LAHORE: A Pakistani court Monday gave the anti-corruption body a final chance to file its response by Wednesday in a petition seeking the revocation of the sentence handed to former prime minister Nawaz Sharif and his family in the Avenfield properties corruption case.
Sharif, 68, along with his daughter Maryam, 44, and his son-in-law Capt (retd) Muhammad Safdar, 54, are serving jail terms of 10 years, seven years and one year respectively in the Adiala Jail in Rawalpindi, after the accountability court convicted them on July 6 over the family’s ownership of four luxury flats in London through illegal means.
The three-judge bench of the Lahore High Court headed by Justice Shahid Waheed also announced that the court would hear the petition on a day-to-day basis, Dawn newspaper reported.
Noting the absence of the National Accountability Bureau’s (NAB) counsel in the court for the hearing, the bench ordered the bureau’s prosecutor to appear before it at the next hearing on August 29 and submit a reply on behalf of the NAB.
“NAB is being given the final chance to submit its reply,” the bench cautioned.
Before adjourning the hearing till August 29, the court rejected three separate applications filed by lawyers seeking to become party to the case.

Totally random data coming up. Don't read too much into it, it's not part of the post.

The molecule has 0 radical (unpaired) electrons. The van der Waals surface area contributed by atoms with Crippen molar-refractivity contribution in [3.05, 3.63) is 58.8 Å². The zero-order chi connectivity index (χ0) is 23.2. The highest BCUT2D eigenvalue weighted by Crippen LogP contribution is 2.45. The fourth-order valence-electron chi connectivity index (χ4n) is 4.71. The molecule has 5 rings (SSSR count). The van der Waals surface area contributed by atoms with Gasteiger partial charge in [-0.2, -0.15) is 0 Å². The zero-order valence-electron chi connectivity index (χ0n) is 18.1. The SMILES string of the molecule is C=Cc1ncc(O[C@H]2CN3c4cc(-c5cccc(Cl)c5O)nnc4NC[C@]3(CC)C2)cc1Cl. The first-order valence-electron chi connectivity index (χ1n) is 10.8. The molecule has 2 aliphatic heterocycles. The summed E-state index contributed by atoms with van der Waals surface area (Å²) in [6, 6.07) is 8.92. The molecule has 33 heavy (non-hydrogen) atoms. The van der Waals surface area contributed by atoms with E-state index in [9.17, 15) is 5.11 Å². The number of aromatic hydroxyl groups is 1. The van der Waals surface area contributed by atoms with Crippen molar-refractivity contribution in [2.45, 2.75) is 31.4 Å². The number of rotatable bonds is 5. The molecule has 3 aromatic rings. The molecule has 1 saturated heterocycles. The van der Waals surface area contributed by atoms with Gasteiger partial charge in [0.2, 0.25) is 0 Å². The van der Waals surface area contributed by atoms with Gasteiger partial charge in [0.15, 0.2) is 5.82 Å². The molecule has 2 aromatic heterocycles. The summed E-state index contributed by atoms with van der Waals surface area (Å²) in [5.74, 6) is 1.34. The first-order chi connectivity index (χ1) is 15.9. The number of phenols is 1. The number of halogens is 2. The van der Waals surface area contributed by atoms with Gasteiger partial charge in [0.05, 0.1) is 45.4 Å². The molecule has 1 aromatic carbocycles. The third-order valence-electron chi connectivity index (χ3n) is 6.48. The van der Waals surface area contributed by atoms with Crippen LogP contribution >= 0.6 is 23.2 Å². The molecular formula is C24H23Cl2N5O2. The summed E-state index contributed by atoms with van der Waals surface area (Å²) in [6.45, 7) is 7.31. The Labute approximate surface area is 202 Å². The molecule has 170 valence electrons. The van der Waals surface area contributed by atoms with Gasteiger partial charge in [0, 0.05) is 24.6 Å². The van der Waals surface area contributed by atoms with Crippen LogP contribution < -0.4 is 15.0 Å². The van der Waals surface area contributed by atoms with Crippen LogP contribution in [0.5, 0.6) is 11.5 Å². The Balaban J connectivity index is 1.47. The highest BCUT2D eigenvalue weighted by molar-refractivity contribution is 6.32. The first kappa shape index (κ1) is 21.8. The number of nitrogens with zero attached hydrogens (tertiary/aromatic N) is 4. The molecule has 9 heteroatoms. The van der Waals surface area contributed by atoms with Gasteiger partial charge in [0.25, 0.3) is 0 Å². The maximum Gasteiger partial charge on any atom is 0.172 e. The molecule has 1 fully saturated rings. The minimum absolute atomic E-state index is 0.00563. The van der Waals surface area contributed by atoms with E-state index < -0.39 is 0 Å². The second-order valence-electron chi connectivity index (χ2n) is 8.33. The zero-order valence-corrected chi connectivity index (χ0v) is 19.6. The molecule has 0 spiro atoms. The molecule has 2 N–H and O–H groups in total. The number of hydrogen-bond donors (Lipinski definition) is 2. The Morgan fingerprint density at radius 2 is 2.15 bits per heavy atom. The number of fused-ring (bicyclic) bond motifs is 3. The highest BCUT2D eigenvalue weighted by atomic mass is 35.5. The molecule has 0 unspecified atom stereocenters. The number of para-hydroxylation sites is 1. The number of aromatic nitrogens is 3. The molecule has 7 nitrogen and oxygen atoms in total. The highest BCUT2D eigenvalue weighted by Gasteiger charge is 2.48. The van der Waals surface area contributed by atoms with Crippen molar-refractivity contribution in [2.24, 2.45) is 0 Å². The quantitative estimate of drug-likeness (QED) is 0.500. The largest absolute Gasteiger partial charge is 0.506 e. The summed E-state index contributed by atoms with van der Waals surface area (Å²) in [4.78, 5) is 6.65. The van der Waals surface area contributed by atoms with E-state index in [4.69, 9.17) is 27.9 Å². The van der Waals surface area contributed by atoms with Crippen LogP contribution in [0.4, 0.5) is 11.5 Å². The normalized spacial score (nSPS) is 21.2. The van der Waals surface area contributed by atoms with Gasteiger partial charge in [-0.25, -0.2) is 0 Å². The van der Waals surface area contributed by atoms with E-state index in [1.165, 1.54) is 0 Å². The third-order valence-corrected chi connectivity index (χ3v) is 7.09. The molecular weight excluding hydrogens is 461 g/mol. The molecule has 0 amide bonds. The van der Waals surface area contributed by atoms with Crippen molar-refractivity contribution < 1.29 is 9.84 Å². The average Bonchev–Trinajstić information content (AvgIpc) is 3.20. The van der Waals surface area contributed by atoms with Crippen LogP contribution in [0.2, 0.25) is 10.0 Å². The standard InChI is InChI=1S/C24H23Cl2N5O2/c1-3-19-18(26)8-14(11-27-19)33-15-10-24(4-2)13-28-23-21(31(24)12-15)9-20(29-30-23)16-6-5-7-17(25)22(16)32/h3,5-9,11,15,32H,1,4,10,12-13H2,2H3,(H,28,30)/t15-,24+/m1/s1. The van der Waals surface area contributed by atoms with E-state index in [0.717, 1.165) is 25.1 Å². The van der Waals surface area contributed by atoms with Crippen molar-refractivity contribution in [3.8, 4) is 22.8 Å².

Senior lawyer A.K. Dogar had filed the petition assailing the conviction of the Sharifs, besides challenging the existence of the National Accountability Ordinance (NAO) 1999.
The ordinance was promulgated by the then military ruler Pervez Musharraf. According to its provisions, a member of the armed forces was immune from being proceeded.
The lawyer pleaded that ousted premier Sharif and others had been convicted by a court which had no jurisdiction because the law under which it had been created was a dead law.
He urged the Lahore High Court to suspend the operation of the accountability court’s judgement for being issued by a court that had been established under a non-existent law.
Three corruption cases were filed against Sharif and family last year following a decision by Supreme Court on July 28 of the same year.
The formal trial of the Sharif family started on September 14 and was to be completed in six months but later the deadline was extended at least thrice.